Editor’s note: This article was originally published in January 2020

At age 23 in the spring of 1945, Guy Prestia was in the Army fighting his way across southern Germany when his unit walked into hell on earth — the Nazi death camp at Dachau.

“It was terrible. I never saw anything like those camps,” said Prestia, 97, who still lives in his hometown of Ellwood City.

His unit in the 45th Infantry Division was moving north of Munich on April 29, 1945, when it ran into the back of what the soldiers discovered was the Nazis’ first concentration camp, opened in 1933. The notorious German SS units that ran the camp had fled, leaving only guards in the machine gun towers to oversee the 43,000 prisoners — which included about 22,000 Jews along with political prisoners and others.

Prestia and other soldiers saw a line of railroad flat cars stacked with what appeared to be logs. But they were wrong.

“There were 39 railroad cars filled with 2,000 dead people — men, women and children,” Prestia said.

Dachau held more than 188,000 prisoners in its main camp and subcamps between 1933 and 1945, according to the U.S. Holocaust Memorial Museum in Washington, D.C. An estimated 41,500 prisoners died there between January 1940 and May 1945, according to the Dachau Concentration Camp Memorial. Because unregistered prisoners were killed as well, the exact number will never be known.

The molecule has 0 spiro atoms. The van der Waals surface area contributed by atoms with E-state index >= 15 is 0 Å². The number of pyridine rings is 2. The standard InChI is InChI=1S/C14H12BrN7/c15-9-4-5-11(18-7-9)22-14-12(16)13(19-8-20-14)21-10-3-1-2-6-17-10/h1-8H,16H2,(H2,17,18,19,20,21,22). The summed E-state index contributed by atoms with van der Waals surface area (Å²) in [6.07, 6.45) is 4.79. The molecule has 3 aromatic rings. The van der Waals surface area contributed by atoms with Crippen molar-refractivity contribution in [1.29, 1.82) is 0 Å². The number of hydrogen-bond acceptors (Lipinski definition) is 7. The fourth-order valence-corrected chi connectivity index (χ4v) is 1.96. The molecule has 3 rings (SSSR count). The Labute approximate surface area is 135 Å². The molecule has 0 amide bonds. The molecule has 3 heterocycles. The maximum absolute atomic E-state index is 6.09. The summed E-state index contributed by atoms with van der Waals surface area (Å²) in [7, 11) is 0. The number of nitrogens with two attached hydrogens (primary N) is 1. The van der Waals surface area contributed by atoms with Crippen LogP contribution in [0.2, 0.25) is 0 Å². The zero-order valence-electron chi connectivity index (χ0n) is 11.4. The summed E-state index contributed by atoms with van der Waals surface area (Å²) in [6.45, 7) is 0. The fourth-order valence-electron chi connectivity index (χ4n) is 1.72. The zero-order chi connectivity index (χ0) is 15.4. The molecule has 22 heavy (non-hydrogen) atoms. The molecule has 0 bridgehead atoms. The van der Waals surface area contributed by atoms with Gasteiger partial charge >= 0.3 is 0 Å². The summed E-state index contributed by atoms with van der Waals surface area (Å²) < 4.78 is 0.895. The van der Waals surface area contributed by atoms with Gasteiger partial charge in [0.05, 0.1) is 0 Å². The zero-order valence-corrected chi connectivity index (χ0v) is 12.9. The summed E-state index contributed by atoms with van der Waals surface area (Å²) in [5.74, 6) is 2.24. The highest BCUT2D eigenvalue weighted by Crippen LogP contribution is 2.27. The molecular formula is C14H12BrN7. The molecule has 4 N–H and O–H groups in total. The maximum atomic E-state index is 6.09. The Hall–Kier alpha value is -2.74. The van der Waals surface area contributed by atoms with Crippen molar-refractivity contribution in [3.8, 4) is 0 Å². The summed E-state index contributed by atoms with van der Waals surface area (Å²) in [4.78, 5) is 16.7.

Evidence of a fraction of those deaths encountered by Prestia and his unit turned their stomachs, he said.

“Some guys cried. Some guys vomited,” Prestia said. “We were not prepared for that.”

And these soldiers were not new to the war, Prestia said. They were battle-hardened, having invaded Sicily in 1943 and fought the Germans entrenched atop mountains at the Battle of Monte Cassino in Italy. They fought bitterly against German forces for months in 1944 at Anzio, Italy, and then moved on to the invasion of Southern France.

German guards had been preparing soup for inmates before they fled in advance of the Americans’ arrival. Prestia said they later learned the kettles contained a poisonous concoction. He was sure the hungry prisoners would have eaten the soup, leaving few witnesses to the atrocities committed at Dachau.

“If we had gotten there a day later, it would have been bad,” said Prestia, who was among a group of about 120 Nazi death camp liberators from across the country to be honored at the U.S. Holocaust Memorial Museum in 2010 as part of a 65th anniversary commemoration of the liberation.

Prestia has been active in talking to community groups and schools about his experiences in the war. In November, he spoke at the University of Pittsburgh at Greensburg.

Even today, he can recall the stench of the dead and dying at the camp, with its gas chambers and crematoriums.

“You could not understand how a person could treat somebody else like they did,” Prestia said at the Veterans Day event.


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